Background: Previous studies have evaluated the effect of medical diagnostic radiation on brain tumors. Recent cohort studies have reported an increased risk associated with exposure to head CT scans.
Methods: Information regarding medical conditions, including prenatal and postnatal exposure to medical diagnostic radiation, was obtained from CEFALO, a multicenter case–control study performed in Denmark, Norway, Sweden, and Switzerland through face-to-face interview. Eligible cases of childhood and adolescent brain tumors (CABT) were ages 7 to 19 years, diagnosed between January 1, 2004 and August 31, 2008, and living in the participating countries (n = 352). The cases were matched by age, sex, and region to 646 population-based controls.
Results: Prenatal exposure to medical diagnostic radiation and postnatal exposure to X-rays were not associated with CABTs. A higher risk estimate of CABTs, although not statistically significant, was found for exposure to head CT scan (OR, 1.86; 95% confidence interval, 0.82–4.22). The associations with head injury, febrile seizure, fever in the first 12 weeks, and general anesthesia were close to unity.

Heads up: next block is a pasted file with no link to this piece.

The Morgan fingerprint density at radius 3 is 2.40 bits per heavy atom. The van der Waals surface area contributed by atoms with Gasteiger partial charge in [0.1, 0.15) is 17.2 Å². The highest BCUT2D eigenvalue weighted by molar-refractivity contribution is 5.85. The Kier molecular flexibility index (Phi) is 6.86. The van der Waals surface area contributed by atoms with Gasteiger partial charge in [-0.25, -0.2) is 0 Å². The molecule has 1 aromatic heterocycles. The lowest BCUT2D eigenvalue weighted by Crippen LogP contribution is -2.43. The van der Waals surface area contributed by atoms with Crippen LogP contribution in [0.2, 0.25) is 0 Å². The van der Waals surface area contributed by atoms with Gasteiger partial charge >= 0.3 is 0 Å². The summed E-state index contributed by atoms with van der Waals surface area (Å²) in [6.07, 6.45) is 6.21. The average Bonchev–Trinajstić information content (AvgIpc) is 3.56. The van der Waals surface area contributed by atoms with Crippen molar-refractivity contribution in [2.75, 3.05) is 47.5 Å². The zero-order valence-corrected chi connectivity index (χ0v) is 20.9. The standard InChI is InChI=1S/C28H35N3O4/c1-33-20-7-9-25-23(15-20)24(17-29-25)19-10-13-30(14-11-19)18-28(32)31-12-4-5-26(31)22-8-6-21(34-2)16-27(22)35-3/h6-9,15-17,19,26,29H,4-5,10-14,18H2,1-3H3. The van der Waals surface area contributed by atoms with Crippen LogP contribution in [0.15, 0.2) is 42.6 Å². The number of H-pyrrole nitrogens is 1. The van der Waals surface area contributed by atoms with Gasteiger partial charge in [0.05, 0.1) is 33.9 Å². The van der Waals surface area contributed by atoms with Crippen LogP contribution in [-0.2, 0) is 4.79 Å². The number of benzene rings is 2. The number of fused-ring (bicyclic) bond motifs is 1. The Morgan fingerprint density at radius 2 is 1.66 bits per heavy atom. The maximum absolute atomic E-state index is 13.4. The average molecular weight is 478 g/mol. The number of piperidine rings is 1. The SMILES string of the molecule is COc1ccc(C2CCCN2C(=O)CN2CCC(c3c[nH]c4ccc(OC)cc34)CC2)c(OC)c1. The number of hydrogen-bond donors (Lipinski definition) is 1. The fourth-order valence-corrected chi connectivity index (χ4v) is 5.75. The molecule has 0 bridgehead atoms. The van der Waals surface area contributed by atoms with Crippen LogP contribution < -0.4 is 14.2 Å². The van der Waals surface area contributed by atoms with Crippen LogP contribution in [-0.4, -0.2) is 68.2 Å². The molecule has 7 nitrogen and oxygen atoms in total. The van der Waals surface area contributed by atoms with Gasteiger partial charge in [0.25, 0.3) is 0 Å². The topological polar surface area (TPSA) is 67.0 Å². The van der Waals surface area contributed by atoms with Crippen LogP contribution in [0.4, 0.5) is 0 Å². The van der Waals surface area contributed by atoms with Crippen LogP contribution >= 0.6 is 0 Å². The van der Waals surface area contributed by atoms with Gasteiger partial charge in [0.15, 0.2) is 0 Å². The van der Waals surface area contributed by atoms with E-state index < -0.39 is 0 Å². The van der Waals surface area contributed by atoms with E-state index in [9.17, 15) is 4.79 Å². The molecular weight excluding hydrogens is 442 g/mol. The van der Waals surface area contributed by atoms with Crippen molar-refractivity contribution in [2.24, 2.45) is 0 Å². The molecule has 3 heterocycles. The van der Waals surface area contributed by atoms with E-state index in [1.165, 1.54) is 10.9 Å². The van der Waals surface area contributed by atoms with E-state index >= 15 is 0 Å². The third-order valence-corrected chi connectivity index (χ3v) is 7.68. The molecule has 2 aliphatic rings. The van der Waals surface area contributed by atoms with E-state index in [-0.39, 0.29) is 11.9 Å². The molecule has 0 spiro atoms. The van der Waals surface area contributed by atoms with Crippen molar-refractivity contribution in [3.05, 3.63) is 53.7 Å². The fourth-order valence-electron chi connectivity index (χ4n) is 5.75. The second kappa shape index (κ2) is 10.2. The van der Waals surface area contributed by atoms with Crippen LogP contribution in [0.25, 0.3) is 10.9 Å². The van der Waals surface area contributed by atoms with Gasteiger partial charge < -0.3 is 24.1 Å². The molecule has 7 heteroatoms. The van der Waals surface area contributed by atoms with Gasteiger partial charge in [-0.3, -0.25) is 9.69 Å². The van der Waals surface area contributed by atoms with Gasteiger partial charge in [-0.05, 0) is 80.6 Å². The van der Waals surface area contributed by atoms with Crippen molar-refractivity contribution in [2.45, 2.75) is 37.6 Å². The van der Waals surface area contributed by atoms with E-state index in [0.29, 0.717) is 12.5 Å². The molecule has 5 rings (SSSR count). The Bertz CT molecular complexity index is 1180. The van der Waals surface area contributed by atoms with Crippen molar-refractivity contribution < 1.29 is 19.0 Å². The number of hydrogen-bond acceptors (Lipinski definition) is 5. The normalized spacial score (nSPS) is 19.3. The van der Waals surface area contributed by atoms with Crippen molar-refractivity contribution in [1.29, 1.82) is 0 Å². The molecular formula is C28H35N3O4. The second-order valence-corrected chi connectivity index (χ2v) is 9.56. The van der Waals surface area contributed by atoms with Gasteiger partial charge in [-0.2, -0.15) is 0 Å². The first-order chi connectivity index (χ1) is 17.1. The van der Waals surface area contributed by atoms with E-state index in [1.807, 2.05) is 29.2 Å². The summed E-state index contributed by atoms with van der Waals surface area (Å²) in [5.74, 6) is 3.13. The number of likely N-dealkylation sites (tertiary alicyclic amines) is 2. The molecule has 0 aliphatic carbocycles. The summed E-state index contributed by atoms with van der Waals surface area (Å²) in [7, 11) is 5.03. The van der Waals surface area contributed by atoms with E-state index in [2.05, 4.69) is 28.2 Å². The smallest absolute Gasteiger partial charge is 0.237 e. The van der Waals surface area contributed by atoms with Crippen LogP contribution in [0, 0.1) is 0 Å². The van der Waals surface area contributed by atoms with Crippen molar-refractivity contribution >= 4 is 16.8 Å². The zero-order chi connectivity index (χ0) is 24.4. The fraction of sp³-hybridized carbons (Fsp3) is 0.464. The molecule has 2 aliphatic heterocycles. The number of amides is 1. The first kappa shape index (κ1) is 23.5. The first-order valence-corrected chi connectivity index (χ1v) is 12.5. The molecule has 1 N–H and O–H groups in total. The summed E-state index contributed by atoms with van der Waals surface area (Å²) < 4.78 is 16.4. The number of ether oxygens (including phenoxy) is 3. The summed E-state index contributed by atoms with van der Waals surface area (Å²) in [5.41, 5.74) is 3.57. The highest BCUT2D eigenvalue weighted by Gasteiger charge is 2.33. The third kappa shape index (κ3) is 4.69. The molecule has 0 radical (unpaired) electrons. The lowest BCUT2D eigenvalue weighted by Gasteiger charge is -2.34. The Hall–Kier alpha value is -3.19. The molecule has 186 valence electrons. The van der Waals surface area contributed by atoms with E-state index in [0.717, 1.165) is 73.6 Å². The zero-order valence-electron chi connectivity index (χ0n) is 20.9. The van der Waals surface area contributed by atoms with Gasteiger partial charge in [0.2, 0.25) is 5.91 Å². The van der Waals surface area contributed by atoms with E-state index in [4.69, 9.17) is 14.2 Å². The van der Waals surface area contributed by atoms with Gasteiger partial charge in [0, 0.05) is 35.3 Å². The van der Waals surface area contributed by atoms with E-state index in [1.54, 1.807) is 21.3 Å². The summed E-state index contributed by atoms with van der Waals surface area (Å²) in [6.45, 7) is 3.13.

Conclusions: Prenatal or postnatal medical conditions, including medical diagnostic radiation, were not associated with CABTs. On the basis of small numbers of exposed children, we observed a nonsignificant increased risk for CT scans of the head.
Impact: We have presented additional evidence, suggesting that exposure to head CT scan may be associated with the occurrence of CABTs. Cancer Epidemiol Biomarkers Prev; 26(1); 110–5. ©2016 AACR.
Note: G. Tettamanti and X. Shu share joint first authorship for this article.
- Received May 31, 2016.
- Revision received August 23, 2016.
- Accepted September 1, 2016.
- ©2016 American Association for Cancer Research.